The school bureaucracy, with all its rules, often poorly conveyed to parents and children alike, is equally or even more difficult for mothers to navigate. The mothers interviewed in the book give many examples. A telling one: "You know, I'm a very intelligent person, but I don't know much about the WISC... and scaled scores and the Peabody Picture Identification Test, and the test of receptive vocabulary. I mean what the hell!... And I just felt that this was the most surreal experience... (Micah) was just being pathologized by people who have had such minimal contact with him... plus there's this use of very advanced jargon... 'Well, I ran the Beery Test of Visual Motor Integration...' Don't hide behind your jargon!"
"Zero-tolerance" policies, which plague the schools, are an especially poor fit for many children in Special Education programs. As the author comments, "Zero-tolerance policies ignore the context provoking aggression and may too readily single out more vulnerable, already victimized boys.".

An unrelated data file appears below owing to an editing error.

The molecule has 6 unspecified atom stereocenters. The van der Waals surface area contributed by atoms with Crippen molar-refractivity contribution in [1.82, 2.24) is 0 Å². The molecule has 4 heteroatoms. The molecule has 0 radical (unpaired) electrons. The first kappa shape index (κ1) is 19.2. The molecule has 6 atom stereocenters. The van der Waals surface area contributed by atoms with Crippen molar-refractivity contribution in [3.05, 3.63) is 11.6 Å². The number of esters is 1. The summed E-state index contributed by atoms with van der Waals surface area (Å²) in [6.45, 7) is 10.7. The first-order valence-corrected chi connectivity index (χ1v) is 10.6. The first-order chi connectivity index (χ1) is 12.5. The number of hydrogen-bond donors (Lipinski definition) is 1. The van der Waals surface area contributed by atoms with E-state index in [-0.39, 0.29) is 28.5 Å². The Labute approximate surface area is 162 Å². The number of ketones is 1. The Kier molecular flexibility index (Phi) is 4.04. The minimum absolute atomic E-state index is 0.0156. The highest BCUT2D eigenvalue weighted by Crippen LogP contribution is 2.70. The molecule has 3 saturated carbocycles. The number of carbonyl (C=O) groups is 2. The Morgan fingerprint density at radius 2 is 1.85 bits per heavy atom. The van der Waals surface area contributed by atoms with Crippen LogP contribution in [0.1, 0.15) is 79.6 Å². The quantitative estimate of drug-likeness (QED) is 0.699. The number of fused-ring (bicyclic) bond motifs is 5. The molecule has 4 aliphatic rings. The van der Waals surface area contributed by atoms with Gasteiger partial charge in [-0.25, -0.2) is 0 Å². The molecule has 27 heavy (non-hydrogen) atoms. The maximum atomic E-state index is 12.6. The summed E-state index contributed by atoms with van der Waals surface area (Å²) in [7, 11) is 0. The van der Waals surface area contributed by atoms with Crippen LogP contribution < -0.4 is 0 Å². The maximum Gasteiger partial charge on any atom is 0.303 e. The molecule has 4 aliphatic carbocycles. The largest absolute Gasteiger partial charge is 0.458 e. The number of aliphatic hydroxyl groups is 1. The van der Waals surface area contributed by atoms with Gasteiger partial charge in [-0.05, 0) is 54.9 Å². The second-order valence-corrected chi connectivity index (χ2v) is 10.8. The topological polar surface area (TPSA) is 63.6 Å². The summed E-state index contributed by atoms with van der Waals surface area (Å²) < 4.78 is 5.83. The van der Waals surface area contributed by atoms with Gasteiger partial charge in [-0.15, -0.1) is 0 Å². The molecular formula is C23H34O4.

As the book proceeds to address issues affecting unmarried mothers, gender stereotypes and non-white mothers, the author becomes more contentious and strident. A non-random sample of 48 mothers cannot possibly provide hard evidence for her views. One affluent mother, for example, describes a good relationship with her son's physician, but, Blum concludes, (parents' getting help from the private sector) "creates a commodified, asymmetric transaction despite the compassion of practitioners. Even when on a first-name basis ... such hollow substitutes are thus another paradoxical consequence of social privilege."
She writes of "the disproportionate number of boys and young men diagnosed with invisible disorders" which "intersect with social and class divides to shape and reshape the gendered meanings by which we think about such burdensome or precarious children." Really? Based on a non-random sample of 48 mothers?